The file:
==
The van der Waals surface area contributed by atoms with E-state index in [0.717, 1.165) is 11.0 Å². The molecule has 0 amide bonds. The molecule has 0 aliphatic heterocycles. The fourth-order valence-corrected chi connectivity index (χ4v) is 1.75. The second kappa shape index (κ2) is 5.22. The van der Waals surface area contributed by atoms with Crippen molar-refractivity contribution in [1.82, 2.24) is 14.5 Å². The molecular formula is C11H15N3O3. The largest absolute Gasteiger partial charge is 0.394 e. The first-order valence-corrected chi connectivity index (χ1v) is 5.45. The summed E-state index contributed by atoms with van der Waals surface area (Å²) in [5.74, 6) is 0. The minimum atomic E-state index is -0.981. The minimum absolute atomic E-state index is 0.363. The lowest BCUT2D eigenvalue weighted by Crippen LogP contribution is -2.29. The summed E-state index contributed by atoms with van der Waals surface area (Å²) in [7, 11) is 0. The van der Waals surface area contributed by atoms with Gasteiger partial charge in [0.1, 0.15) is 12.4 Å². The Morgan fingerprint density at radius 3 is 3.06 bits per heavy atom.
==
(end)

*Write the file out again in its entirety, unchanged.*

The van der Waals surface area contributed by atoms with E-state index in [0.717, 1.165) is 11.0 Å². The molecule has 0 amide bonds. The molecule has 0 aliphatic heterocycles. The fourth-order valence-corrected chi connectivity index (χ4v) is 1.75. The second kappa shape index (κ2) is 5.22. The van der Waals surface area contributed by atoms with Crippen molar-refractivity contribution in [1.82, 2.24) is 14.5 Å². The molecular formula is C11H15N3O3. The largest absolute Gasteiger partial charge is 0.394 e. The first-order valence-corrected chi connectivity index (χ1v) is 5.45. The summed E-state index contributed by atoms with van der Waals surface area (Å²) in [5.74, 6) is 0. The minimum atomic E-state index is -0.981. The minimum absolute atomic E-state index is 0.363. The lowest BCUT2D eigenvalue weighted by Crippen LogP contribution is -2.29. The summed E-state index contributed by atoms with van der Waals surface area (Å²) in [7, 11) is 0. The van der Waals surface area contributed by atoms with Gasteiger partial charge in [0.1, 0.15) is 12.4 Å². The Morgan fingerprint density at radius 3 is 3.06 bits per heavy atom.